I'm trying to make my own bamboo flute or perhaps "saxophone" of sorts, and before wasting any material I want to have the right construction plans.
I've seen some examples of simple types of bamboo flutes, but they usually seem to be built for one key only, and if you want to play at other keys (or basically playing chromatic notes) you have to either half-hole or use cross-fingering (or both even).
Now, as I've been trying to study the physics behind the sound production of the woodwinds, what I understood is that playing chromatic notes using cross-fingering (=tone holes being closed below the first open tone hole, rather than keeping a continuous series of open tone holes) isn't perfect in terms of intonation, so the chromatic notes are off from what's expected (to my understanding, flat) and thus you can't modulate accurately to all keys differing from the instrument's base key.
To my understanding, the issue for a long time of these instruments' histories is the physiological limitation of the number of fingers humans have, such that we can't place a finger to control each dedicated tone hole in a truly chromatic tone hole-configuration. So I then understood that the mechanical key systems developed for these instruments in their later stages involved enabling each finger the control more than one tone hole in some convoluted interconnected way, and thus I figured there now should be a dedicated tone hole for each chromatic note.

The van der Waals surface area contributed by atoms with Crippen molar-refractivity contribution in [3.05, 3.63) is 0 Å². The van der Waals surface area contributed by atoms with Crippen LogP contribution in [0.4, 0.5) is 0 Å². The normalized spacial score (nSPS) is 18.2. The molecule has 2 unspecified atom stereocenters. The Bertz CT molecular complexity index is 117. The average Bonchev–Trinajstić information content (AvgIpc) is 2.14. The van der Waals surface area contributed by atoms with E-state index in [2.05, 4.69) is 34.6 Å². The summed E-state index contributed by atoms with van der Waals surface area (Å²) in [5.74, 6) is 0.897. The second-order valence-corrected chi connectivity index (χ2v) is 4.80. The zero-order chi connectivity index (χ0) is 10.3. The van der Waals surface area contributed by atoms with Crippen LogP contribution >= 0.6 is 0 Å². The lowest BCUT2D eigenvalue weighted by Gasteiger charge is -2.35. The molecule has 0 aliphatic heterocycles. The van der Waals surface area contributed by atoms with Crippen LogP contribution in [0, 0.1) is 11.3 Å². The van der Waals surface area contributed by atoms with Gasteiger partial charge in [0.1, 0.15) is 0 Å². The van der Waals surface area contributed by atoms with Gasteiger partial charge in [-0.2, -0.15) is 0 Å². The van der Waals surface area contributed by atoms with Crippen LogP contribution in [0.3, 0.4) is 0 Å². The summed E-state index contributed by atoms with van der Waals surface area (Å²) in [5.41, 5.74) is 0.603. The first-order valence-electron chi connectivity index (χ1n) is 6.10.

But when I read about the concert flute, I can't figure how many tone holes are actually being controlled. Different places cite different numbers, but on Wikipedia the concert flute is said to usually have 16 tone holes, while the range is 3 octaves. I know it overblows to an octave, so 16+12 (overblow in semitones) is only 28, not 36. Does that mean in the modern concert flute still not all chromatic notes are played without actual (I disregard how the fingers look when pressing the key mechanism) cross-fingering? Does that mean some notes within a flute of a specific keys are known to have somewhat impaired intonation or tone?
And how does the saxophone have it, on the other hand?
The layout I imagined would "only" involve 12 tone holes each a semitone apart (so opening all 12 plays the octave of the bass note), so with the overblow you'll have a range of 2 fully-chromatic octaves with no cross-fingering patterns. I'm still trying to figure out the possible mechanism for operating that.
Thanks in advance.